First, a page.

Parent writes their will when the children are very young and parent has no idea what the child will be interested in as an adult nor does the parent have any idea how responsible the child is likely to be.  The trust is written to maximize protection and also cover a broad array of possible expenses.  As an example, the trust says that the trustee can spend money to pay for higher education expenses, vocational training, or a down payment on a home.  The trustee will remain in control until the child reaches age 25, at which time 1/2 the remaining money will be distributed to the child, and the remaining amount at the age of 30.

EXAMPLE TWO

Parent revises will when the children are in their late teens.  Parent has been very successful in business and has an estate of about two million, meaning the children will receive a fairly large inheritance.  Parent is concerned that children learn how to support themselves and manage money, so the trust is written to promote those goals.  As an example, the trust says that the trustee may pay for higher education expenses as long as progress is being made toward a degree, or may pay for startup costs of a business with a well designed business plan.  The trust may not pay ordinary living expenses more than one year after graduation.  The child may become co-trustee at the age of 26 in order to learn money management skills with the guidance of the older trustee.

Your values in action

Both of these examples show the parent basically offering support to their child in the same way that they would if they were alive.  If the amount of the trust is large, it can continue to age 30, 35, or older.  Or if you believe in learning by doing, you can distribute parts of the trust directly to the child to learn or fail on their own. The trustee can be given the discretion to use the money for education and living expenses only, or to pay for travel and sightseeing or other life experiences besides formal education.  In other words, your own priorities as a parent can be built into the trust.

To learn more about using trusts in your estate plan, send us a note or give us a call.  We’re always happy to do short consults to help you decide if its time to bite the bullet and do your estate plan.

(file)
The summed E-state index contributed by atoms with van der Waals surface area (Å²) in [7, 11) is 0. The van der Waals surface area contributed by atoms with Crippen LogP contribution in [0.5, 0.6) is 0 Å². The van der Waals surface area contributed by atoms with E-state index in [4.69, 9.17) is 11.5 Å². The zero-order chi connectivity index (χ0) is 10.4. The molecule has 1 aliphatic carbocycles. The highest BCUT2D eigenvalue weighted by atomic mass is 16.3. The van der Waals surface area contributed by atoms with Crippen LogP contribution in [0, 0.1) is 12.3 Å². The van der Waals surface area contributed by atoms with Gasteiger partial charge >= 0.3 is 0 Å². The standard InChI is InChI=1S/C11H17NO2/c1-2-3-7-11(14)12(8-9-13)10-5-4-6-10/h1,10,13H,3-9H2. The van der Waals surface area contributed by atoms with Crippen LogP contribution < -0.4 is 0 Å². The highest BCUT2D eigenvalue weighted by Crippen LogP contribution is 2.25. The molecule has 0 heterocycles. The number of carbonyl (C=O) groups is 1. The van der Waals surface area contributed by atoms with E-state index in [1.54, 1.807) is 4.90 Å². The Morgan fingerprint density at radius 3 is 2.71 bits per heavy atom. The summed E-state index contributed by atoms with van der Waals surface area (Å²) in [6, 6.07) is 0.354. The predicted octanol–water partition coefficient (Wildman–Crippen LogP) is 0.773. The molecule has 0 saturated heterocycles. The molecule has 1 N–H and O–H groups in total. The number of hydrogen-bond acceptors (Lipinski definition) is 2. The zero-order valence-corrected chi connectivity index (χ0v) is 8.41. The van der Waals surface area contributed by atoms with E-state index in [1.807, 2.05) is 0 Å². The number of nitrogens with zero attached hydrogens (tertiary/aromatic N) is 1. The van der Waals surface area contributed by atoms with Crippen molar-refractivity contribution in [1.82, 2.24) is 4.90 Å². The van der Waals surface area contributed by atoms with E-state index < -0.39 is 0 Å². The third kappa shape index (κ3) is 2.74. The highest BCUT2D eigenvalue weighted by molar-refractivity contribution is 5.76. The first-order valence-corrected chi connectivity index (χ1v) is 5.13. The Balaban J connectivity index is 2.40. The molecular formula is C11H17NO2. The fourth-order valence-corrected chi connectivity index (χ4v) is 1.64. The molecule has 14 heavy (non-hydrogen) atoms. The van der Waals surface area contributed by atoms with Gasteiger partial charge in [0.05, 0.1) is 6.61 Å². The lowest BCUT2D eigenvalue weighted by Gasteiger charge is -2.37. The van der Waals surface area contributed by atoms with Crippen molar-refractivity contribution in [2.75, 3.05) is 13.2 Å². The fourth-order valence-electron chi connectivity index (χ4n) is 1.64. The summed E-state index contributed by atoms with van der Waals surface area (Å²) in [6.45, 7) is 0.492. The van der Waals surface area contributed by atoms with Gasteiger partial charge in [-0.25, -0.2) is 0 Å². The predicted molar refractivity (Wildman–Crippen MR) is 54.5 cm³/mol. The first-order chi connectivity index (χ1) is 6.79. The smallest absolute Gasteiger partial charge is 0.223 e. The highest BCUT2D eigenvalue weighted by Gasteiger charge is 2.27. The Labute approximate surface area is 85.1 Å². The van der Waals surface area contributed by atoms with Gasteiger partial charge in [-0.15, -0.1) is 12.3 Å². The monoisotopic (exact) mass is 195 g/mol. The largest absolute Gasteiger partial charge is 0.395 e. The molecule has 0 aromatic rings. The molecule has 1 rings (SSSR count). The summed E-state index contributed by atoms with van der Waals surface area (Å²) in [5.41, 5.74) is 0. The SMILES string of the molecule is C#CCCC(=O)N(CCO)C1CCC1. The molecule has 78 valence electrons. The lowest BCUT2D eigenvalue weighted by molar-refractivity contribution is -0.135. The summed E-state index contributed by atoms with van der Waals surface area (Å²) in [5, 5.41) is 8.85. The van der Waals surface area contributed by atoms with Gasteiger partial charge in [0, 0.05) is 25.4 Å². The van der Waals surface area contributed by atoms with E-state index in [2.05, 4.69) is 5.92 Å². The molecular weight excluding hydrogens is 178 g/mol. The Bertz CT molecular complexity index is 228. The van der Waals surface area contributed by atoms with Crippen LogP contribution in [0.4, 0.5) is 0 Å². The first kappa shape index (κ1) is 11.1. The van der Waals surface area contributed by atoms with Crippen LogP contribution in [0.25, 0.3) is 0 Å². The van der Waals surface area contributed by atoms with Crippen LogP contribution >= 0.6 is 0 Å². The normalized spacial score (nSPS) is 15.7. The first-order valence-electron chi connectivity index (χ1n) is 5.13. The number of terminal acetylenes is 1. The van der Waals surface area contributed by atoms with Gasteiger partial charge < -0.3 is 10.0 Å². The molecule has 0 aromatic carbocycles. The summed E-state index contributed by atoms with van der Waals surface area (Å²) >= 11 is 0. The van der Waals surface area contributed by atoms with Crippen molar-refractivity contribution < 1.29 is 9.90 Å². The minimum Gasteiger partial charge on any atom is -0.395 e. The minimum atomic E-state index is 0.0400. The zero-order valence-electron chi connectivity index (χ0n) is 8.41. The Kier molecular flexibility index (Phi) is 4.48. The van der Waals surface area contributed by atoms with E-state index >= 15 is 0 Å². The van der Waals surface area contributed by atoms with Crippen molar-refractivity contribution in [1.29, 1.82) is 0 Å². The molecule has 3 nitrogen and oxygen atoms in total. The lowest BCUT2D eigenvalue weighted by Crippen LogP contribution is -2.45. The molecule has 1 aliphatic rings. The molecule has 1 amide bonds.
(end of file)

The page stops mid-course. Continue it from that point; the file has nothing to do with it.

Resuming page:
Lights!

Today is the anniversary of the invention of the electric light bulb, a monumental moment in the development of modern life.  Personally, I think the invention of the disposable paper nose tissue was the single greatest invention for the improvement of quality of life, but there are no documentaries about it’s origins, so instead I will offer you this 1922 look at a day in the life of Thomas Edison.

Not all your “property” is yours

confused ladyDid you know that some of what you think you own might not actually be yours?

I help people decide what they want to do with their property at their death. I write documents that ensure that their wishes can be carried out.  As part of my job, I ask people about the property they own.  And what I know because of this, is that most people don’t have clue about online property.

It’s important to know what property is yours.  That sounds like an unnecessary statement to make, but we actually have a lot of property that we believe is ours, but that actually is not.  And that can cause you problems. If not now, it can cause problems later on for the people you thought you left the property to at your death.

Almost everyone has digital property. Online accounts for social media, blogs, websites, email are all types of digital property, as well as any files you place on those accounts.  But some of that “property” is not really yours.  Take, for example, a facebook account. Most American adults have a facebook account, and many of us use it as a repository for photographs, as well as an ad hoc diary of our life.  But the account is not actually owned by you.  It is actually owned by Facebook, and they retain nearly all rights to determine if and how you get to keep the account and the files housed there.  The practical effect of this is that when you have personally meaningful files stored there, most commonly photographs, you risk losing access to all of them if you do not have backups on your own computer or storage device, such as a flashdrive, hard disk, or CD.

Cloud storage companies are used by many people for their valuable photo and text files.  Some act simply as a storage service for files that you retain ownership of.  Others may simply be a location to display files but the company has no obligation to make those files accessible to you.

It’s complicated.  You must be absolutely sure you know what you are doing when you upload files to the internet, or you must be absolutely sure that you have those files backed up on storage devices within your possession.

Carelessness with your digital property might mean you actually lose your property completely, or that your loved ones cannot get access to it after your death.